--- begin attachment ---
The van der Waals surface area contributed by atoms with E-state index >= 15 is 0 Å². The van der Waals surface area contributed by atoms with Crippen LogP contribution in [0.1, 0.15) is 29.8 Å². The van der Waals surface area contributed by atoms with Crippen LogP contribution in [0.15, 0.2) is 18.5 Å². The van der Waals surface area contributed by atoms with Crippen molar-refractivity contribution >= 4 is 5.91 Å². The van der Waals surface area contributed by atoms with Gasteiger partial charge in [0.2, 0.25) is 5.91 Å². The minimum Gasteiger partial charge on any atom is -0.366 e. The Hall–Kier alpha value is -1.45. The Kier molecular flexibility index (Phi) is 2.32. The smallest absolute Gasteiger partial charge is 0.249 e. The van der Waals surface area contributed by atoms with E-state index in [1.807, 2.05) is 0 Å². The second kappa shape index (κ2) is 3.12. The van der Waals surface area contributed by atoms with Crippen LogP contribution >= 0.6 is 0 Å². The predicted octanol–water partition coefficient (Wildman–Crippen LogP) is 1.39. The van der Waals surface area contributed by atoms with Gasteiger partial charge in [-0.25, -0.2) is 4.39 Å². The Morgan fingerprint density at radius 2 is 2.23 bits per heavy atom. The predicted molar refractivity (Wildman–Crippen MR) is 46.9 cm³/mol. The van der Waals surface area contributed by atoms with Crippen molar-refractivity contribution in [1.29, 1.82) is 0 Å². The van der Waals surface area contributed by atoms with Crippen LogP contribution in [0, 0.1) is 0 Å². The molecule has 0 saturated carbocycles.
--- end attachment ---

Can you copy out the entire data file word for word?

The van der Waals surface area contributed by atoms with E-state index >= 15 is 0 Å². The van der Waals surface area contributed by atoms with Crippen LogP contribution in [0.1, 0.15) is 29.8 Å². The van der Waals surface area contributed by atoms with Crippen LogP contribution in [0.15, 0.2) is 18.5 Å². The van der Waals surface area contributed by atoms with Crippen molar-refractivity contribution >= 4 is 5.91 Å². The van der Waals surface area contributed by atoms with Gasteiger partial charge in [0.2, 0.25) is 5.91 Å². The minimum Gasteiger partial charge on any atom is -0.366 e. The Hall–Kier alpha value is -1.45. The Kier molecular flexibility index (Phi) is 2.32. The smallest absolute Gasteiger partial charge is 0.249 e. The van der Waals surface area contributed by atoms with E-state index in [1.807, 2.05) is 0 Å². The second kappa shape index (κ2) is 3.12. The van der Waals surface area contributed by atoms with Crippen LogP contribution >= 0.6 is 0 Å². The predicted octanol–water partition coefficient (Wildman–Crippen LogP) is 1.39. The van der Waals surface area contributed by atoms with Gasteiger partial charge in [-0.25, -0.2) is 4.39 Å². The Morgan fingerprint density at radius 2 is 2.23 bits per heavy atom. The predicted molar refractivity (Wildman–Crippen MR) is 46.9 cm³/mol. The van der Waals surface area contributed by atoms with Crippen molar-refractivity contribution in [1.29, 1.82) is 0 Å². The van der Waals surface area contributed by atoms with Crippen LogP contribution in [0, 0.1) is 0 Å². The molecule has 0 saturated carbocycles.